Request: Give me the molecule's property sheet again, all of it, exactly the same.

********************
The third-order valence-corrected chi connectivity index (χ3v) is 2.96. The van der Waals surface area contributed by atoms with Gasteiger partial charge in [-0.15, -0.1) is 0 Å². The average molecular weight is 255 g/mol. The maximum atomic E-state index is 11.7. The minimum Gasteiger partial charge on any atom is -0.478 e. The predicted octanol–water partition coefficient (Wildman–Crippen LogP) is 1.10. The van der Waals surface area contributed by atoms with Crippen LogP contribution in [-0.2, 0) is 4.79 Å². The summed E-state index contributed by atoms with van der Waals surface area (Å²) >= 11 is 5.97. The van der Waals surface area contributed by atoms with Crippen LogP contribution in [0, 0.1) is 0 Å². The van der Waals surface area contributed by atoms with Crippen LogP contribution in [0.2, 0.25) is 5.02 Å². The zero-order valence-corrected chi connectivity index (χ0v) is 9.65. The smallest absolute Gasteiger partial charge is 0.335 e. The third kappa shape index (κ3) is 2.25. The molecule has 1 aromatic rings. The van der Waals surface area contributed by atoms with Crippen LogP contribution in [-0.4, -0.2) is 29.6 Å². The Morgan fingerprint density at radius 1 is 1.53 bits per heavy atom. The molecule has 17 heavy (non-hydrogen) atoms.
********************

The third-order valence-corrected chi connectivity index (χ3v) is 2.96. The van der Waals surface area contributed by atoms with Gasteiger partial charge in [-0.15, -0.1) is 0 Å². The average molecular weight is 255 g/mol. The maximum atomic E-state index is 11.7. The minimum Gasteiger partial charge on any atom is -0.478 e. The predicted octanol–water partition coefficient (Wildman–Crippen LogP) is 1.10. The van der Waals surface area contributed by atoms with Crippen LogP contribution in [-0.2, 0) is 4.79 Å². The summed E-state index contributed by atoms with van der Waals surface area (Å²) >= 11 is 5.97. The van der Waals surface area contributed by atoms with Crippen LogP contribution in [0, 0.1) is 0 Å². The van der Waals surface area contributed by atoms with Crippen LogP contribution in [0.2, 0.25) is 5.02 Å². The zero-order valence-corrected chi connectivity index (χ0v) is 9.65. The smallest absolute Gasteiger partial charge is 0.335 e. The third kappa shape index (κ3) is 2.25. The molecule has 1 aromatic rings. The van der Waals surface area contributed by atoms with Crippen LogP contribution in [-0.4, -0.2) is 29.6 Å². The Morgan fingerprint density at radius 1 is 1.53 bits per heavy atom. The molecule has 17 heavy (non-hydrogen) atoms.